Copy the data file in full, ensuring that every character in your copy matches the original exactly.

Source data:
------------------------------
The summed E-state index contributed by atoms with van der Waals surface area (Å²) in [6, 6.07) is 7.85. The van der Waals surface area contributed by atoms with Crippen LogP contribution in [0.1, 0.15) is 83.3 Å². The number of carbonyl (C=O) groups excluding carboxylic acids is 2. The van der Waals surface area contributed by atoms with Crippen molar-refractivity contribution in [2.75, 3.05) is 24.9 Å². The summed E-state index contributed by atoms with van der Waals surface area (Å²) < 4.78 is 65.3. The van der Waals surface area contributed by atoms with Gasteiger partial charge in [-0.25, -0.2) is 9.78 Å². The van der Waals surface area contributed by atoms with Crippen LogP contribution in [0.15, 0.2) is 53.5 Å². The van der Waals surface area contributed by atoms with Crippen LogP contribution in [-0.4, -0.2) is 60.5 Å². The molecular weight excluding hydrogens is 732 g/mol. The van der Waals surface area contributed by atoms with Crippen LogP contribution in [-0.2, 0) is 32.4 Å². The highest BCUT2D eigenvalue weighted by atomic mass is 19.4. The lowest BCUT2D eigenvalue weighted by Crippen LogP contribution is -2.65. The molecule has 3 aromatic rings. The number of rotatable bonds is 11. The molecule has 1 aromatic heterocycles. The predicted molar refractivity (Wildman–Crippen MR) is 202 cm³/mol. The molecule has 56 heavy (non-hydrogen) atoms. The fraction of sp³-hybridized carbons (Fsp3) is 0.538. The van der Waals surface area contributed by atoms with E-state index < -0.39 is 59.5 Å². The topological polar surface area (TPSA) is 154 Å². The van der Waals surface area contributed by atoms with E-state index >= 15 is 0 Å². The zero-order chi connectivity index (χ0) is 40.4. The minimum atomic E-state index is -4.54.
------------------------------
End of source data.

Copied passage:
The summed E-state index contributed by atoms with van der Waals surface area (Å²) in [6, 6.07) is 7.85. The van der Waals surface area contributed by atoms with Crippen LogP contribution in [0.1, 0.15) is 83.3 Å². The number of carbonyl (C=O) groups excluding carboxylic acids is 2. The van der Waals surface area contributed by atoms with Crippen molar-refractivity contribution in [2.75, 3.05) is 24.9 Å². The summed E-state index contributed by atoms with van der Waals surface area (Å²) < 4.78 is 65.3. The van der Waals surface area contributed by atoms with Gasteiger partial charge in [-0.25, -0.2) is 9.78 Å². The van der Waals surface area contributed by atoms with Crippen LogP contribution in [0.15, 0.2) is 53.5 Å². The van der Waals surface area contributed by atoms with Crippen LogP contribution in [-0.4, -0.2) is 60.5 Å². The molecular weight excluding hydrogens is 732 g/mol. The van der Waals surface area contributed by atoms with Crippen LogP contribution in [-0.2, 0) is 32.4 Å². The highest BCUT2D eigenvalue weighted by atomic mass is 19.4. The lowest BCUT2D eigenvalue weighted by Crippen LogP contribution is -2.65. The molecule has 3 aromatic rings. The number of rotatable bonds is 11. The molecule has 1 aromatic heterocycles. The predicted molar refractivity (Wildman–Crippen MR) is 202 cm³/mol. The molecule has 56 heavy (non-hydrogen) atoms. The fraction of sp³-hybridized carbons (Fsp3) is 0.538. The van der Waals surface area contributed by atoms with E-state index < -0.39 is 59.5 Å². The topological polar surface area (TPSA) is 154 Å². The van der Waals surface area contributed by atoms with E-state index >= 15 is 0 Å². The zero-order chi connectivity index (χ0) is 40.4. The minimum atomic E-state index is -4.54.